It’s been easy for observers in recent years to conclude that the High Street is dying. Headlines have focussed on high profile closures and restructures, and the unstoppable growth of online shopping. With pressure mounting on all sides, many have wondered just how long traditional bricks and mortar retailers can hold out against the virtual onslaught.
But the reality, as Primark’s new flagship store shows, isn’t quite as black and white. It seems some retailers are tapping into people’s need to still go shopping – and are making the store a real destination, without having to go cross-channel yet.
A lot of fanfare surrounded the opening of the new “posh” Primark. The four-floor, 82,400 sq ft store has 1,443 employees, 111 cash desks and 92 fitting rooms. It’s the fifth largest Primark in the UK and the seventh largest in the company. It’s a confident statement of intent – something echoed in the decor.
The interior features exposed brick walls, enormous LED screens and a dark “theatrical” space. It’s not what you’d expect from a chain with a core value of selling up-to-date fashion at affordable prices. In fact, it’s verging on high-end fashion spaces – such as Burberry’s own flagship store, also newly opened and just a stone’s throw away. We may not see RFID and smart interactive mirrors in Primark just yet, but the technology is in place to create an enjoyable, engaging in-store experience.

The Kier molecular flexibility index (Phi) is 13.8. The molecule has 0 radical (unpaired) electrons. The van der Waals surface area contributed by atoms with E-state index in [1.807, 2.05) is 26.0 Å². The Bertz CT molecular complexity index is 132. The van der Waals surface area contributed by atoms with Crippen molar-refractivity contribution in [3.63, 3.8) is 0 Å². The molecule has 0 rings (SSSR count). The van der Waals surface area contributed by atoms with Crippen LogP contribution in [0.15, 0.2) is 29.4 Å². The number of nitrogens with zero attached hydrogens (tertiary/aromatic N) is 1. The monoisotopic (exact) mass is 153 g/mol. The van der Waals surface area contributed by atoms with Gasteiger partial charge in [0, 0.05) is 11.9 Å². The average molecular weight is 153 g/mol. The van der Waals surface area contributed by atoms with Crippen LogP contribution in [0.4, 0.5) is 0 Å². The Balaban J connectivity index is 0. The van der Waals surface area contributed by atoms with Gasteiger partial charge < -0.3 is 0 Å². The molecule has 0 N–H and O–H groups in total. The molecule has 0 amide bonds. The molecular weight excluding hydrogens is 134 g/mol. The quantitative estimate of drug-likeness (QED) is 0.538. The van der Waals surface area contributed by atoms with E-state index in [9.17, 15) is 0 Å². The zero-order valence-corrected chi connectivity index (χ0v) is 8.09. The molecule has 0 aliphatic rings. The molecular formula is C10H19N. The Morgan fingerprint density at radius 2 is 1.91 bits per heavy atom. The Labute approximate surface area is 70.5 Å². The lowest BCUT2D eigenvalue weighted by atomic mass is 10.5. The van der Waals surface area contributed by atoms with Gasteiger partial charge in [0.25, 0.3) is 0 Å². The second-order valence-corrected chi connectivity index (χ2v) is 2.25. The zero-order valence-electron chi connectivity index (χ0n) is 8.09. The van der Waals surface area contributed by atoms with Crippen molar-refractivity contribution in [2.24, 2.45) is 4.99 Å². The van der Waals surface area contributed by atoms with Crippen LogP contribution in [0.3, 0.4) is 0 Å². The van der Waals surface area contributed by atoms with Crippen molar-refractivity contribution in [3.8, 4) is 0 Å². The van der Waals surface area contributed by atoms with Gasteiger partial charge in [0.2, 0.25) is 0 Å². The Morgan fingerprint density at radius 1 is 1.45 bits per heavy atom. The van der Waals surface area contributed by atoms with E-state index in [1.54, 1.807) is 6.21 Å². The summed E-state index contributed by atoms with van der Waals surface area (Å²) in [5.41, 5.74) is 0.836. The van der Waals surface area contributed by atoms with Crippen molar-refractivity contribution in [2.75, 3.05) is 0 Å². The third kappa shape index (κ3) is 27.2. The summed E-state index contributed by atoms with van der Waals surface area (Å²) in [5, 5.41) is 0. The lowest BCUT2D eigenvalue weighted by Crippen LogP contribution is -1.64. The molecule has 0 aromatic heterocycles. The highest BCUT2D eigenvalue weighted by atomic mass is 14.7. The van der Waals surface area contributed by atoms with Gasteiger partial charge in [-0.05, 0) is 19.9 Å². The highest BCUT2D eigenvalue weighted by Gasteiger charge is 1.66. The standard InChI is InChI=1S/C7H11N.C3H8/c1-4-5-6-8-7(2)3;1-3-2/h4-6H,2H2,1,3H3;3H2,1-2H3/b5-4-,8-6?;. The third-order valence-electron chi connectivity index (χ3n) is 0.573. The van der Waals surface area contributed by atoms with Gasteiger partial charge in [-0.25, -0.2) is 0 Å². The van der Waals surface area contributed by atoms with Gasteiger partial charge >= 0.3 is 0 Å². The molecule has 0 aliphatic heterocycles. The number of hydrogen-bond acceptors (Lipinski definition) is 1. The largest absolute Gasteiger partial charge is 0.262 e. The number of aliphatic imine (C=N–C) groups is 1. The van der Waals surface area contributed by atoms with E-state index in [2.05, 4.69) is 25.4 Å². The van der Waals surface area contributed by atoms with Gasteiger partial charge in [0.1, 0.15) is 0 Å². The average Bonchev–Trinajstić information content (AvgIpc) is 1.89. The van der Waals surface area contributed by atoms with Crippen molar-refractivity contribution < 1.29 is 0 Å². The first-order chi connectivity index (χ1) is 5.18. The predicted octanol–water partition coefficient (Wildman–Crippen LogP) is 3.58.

And it’s hugely successful. The team tasked with opening the new London store (its 244th in total) will be packing up the ribbon and novelty scissors and heading off to Austria this week. Then Belgium, the Netherlands, Portugal…
At BT Expedite, we manage Primark’s sites and take care of the software, hardware and IT infrastructure that underpins its day-to-day store operations. It’s a seamless end-to-end service with one helpdesk number to keep everything simple for the retailer, and we manage all calls through to completion.
And here’s the thing. Primark doesn’t have a transactional website. It’s not jumping on the multichannel technology bandwagon. It has a highly successful model and it’s choosing technology that helps support, enhance and replicate this model. The multichannel route, at the moment, isn’t necessarily the investment with the best return.
So sexy in-store iPads, complex ‘click and collect’ decisions and bewildering delivery options aren’t on the agenda just now. Primark is choosing a path that puts a focus on in-store availability, value for money, efficiency and now, in-store experience. That’s why choosing the right technology is so important. It’s all about finding the right formula for you and your market and focusing on the technology that makes a difference for your business. For Primark, that means getting the essentials right and ensuring the operational excellence customers expect.
The thousands who flock to the retailer’s new store openings would seem to suggest that Primark has made the right choice, as you can see from this amateur video recording of a recent store opening in Hanover, Germany.
By Josh Pert, CEO – BT Expedite & Fresca
…fortified with stuffed Quail and Venison